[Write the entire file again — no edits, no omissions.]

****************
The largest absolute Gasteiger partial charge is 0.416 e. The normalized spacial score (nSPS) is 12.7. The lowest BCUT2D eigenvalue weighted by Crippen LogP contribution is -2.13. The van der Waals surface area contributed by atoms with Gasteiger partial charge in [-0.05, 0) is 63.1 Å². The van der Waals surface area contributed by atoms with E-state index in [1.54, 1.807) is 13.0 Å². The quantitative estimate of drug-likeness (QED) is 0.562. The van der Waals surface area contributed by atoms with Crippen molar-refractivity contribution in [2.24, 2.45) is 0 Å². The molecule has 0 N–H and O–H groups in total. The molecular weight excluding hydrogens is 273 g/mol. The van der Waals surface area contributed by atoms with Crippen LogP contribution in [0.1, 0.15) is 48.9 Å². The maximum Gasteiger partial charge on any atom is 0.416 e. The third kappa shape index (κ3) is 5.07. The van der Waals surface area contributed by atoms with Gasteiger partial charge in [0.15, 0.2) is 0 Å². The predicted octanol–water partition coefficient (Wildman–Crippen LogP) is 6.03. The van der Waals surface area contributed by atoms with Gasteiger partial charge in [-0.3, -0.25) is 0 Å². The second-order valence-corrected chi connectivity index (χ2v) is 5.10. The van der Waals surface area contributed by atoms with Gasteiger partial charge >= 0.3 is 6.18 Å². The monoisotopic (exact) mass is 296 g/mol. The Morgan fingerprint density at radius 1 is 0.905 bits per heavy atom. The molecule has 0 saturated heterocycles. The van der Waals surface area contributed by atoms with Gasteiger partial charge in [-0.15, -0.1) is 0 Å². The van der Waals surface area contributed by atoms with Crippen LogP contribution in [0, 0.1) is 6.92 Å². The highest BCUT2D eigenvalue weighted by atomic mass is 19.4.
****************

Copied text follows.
The largest absolute Gasteiger partial charge is 0.416 e. The normalized spacial score (nSPS) is 12.7. The lowest BCUT2D eigenvalue weighted by Crippen LogP contribution is -2.13. The van der Waals surface area contributed by atoms with Gasteiger partial charge in [-0.05, 0) is 63.1 Å². The van der Waals surface area contributed by atoms with E-state index in [1.54, 1.807) is 13.0 Å². The quantitative estimate of drug-likeness (QED) is 0.562. The van der Waals surface area contributed by atoms with Crippen molar-refractivity contribution in [2.24, 2.45) is 0 Å². The molecule has 0 N–H and O–H groups in total. The molecular weight excluding hydrogens is 273 g/mol. The van der Waals surface area contributed by atoms with Crippen LogP contribution in [0.1, 0.15) is 48.9 Å². The maximum Gasteiger partial charge on any atom is 0.416 e. The third kappa shape index (κ3) is 5.07. The van der Waals surface area contributed by atoms with Gasteiger partial charge in [0.15, 0.2) is 0 Å². The predicted octanol–water partition coefficient (Wildman–Crippen LogP) is 6.03. The van der Waals surface area contributed by atoms with Gasteiger partial charge in [-0.3, -0.25) is 0 Å². The second-order valence-corrected chi connectivity index (χ2v) is 5.10. The van der Waals surface area contributed by atoms with Gasteiger partial charge >= 0.3 is 6.18 Å². The monoisotopic (exact) mass is 296 g/mol. The Morgan fingerprint density at radius 1 is 0.905 bits per heavy atom. The molecule has 0 saturated heterocycles. The van der Waals surface area contributed by atoms with Gasteiger partial charge in [-0.15, -0.1) is 0 Å². The van der Waals surface area contributed by atoms with Crippen LogP contribution in [0, 0.1) is 6.92 Å². The highest BCUT2D eigenvalue weighted by atomic mass is 19.4.